What are the strengths and weaknesses of current mechanisms of citizen participation? How does citizen participation fit in with representative democracy? What constitutes an effective process of citizen participation, and how should it be assessed? These are some of questions that remain to be answered by today's researchers.


André, P. et al. (2006). Participation publique : principes internationaux pour une meilleure pratique, Publication spéciale, Série no. 4, Fargo (ND): International Association for Impact Assessment.

Arnstein, S. R. (1969). “A Ladder of Citizen Participation,” Journal of American Institute of Planners, vol. 35, no. 4, pp. 216-224.

Blondiaux, L. (2007). “La démocratie participative, sous conditions et malgré tout. Un plaidoyer paradoxal en faveur de l'innovation démocratique,” Mouvements, no. 50, pp. 118-129, (last retrieved in September 2010).

Compact Edition of the Oxford English Dictionary (1971). Oxford, Oxford University Press.

Cunningham, J. V. (1972). “Citizen Participation in Public Affairs,” Public Administration Review, vol. 32, Special Issue: Curriculum Essays on Citizens, Politics, and Administration in Urban Neighborhoods, pp. 589-602.

Gauvin, F.-P. and J. Abelson (2006). Fiche d'information sur la participation publique, Conseil canadien de la santé. (English version: Primer on Public Involvement, Health Council of Canada).

Hardina, D. (2008). “Citizen Participation,” in T. Mizrahi and L. E. Davis, Encyclopedia of Social Work, National Association of Social Workers and Oxford University Press, (e-reference edition),, (last retrieved in September 2010).

Krause, E. A. (1968). “Functions of a Bureaucratic Ideology: ‘Citizen Participation,'” Social Problems, vol. 16, no. 2, pp. 129-143.

McEwan, C. (2005). “New Spaces of Citizenship? Rethinking Gendered Participation and Empowerment in South Africa,” Political Geography, vol. 24, no. 8, pp. 969-991.

Partoune, C. (2009). “Typologie de la participation, » in Tableau de bord “Participation et espaces publics - Pour un développement et une gestion concertée des espaces publics,” Recherche Topozym pour la Politique scientifique fédérale, partenariat Ulg (UGES), UCL (USEG), Institut d'Eco-pédagogie (IEP), Vormingplus Antwerpen, article 36.

Rosenvallon, P. (2008). La légitimité démocratique : impartialité, réflexivité, proximité. Paris, Seuil.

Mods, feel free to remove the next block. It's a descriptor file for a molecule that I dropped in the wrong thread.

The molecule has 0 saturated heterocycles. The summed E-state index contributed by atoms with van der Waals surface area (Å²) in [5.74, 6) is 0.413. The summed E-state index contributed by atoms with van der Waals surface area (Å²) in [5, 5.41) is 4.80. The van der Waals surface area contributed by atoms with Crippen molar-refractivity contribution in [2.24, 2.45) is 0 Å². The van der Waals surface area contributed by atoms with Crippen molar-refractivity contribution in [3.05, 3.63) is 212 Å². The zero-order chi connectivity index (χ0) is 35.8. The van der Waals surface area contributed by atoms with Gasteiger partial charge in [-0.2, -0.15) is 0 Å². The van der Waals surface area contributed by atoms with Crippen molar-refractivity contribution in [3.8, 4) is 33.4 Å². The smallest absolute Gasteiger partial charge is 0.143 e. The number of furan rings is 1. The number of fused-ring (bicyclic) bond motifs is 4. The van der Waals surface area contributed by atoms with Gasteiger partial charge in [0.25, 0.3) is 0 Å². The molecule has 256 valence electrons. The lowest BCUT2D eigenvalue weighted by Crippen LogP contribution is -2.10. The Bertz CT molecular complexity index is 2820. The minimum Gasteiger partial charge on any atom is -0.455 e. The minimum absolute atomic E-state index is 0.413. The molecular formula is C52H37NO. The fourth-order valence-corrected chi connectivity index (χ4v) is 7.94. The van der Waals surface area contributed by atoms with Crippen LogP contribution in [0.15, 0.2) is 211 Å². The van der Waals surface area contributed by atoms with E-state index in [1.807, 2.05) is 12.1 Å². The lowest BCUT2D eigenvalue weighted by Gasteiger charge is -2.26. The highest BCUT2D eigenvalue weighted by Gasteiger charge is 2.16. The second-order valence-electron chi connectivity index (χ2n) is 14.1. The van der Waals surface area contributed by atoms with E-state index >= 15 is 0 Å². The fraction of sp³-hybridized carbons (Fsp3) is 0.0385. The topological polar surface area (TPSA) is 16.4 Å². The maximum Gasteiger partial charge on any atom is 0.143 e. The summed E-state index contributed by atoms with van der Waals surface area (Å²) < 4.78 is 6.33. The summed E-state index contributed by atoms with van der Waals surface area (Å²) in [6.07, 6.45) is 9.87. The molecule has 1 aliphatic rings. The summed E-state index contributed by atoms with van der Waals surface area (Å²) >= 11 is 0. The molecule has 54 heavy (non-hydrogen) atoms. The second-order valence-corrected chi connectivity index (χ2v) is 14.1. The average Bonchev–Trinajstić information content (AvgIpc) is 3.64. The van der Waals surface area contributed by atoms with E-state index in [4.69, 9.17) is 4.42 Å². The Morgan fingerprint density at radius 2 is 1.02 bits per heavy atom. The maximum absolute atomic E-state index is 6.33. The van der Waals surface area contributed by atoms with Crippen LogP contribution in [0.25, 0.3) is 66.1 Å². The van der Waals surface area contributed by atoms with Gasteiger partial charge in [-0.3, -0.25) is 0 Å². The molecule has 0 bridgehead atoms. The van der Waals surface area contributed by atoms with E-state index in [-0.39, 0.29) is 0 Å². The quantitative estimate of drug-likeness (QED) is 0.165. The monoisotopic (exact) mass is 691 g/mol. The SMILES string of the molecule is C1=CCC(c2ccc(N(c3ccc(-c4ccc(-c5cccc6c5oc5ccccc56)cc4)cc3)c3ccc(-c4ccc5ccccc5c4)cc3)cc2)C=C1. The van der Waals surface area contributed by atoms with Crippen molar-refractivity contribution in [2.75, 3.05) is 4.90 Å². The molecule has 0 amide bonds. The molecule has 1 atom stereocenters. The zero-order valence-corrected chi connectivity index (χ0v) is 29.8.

Rowe, G. and L. J. Frewer (2005). “A Typology of Public Engagement Mechanisms,” Science, Technology, & Human Values, vol. 30, no. 2, pp. 251-290.

Thibault, A., M. Lequin and M. Tremblay (2000). Cadre de référence de la participation publique (Démocratique, utile et crédible), proposé pour avis aux citoyens actifs du Québec, par le Groupe de travail sur la qualité de la participation publique formé à la suite du Forum sur le développement social, Gouvernement du Québec, Conseil de la santé et du bien-être.

Webster's Third New International Dictionary (1964). Springfield, G&C Merriam Company.

[1] When imposed by the state, citizen participation must be implemented through a bureaucracy; this leads Krause (1969) to speak of “'citizen participation' as a bureaucratic ideology.”

[2] For a discussion on the concept of ordinary persons, see Blondiaux (2007).

[3] This is in keeping with the recent sense given to citizen juries and citizens' assemblies.

[4] This corresponds to the third method defined by Rowe and Frewer as well (2005).

[5] The discussion in the Primer on Public Involvement by Gauvin and Abelson for the Health Council of Canada (2006) is largely based on Rowe and Frewer (2005).


Reproduction in whole or part of the definitions contained in the Encyclopedic Dictionary of Public Administration is authorized, provided the source is acknowledged.

How to cite
André, P. with the collaboration of P. Martin and G. Lanmafankpotin (2012). “Citizen Participation,” in L. Côté and J.-F. Savard (eds.), Encyclopedic Dictionary of Public Administration, [online],

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Library and Archives Canada, 2012 | ISBN 978-2-923008-70-7 (Online)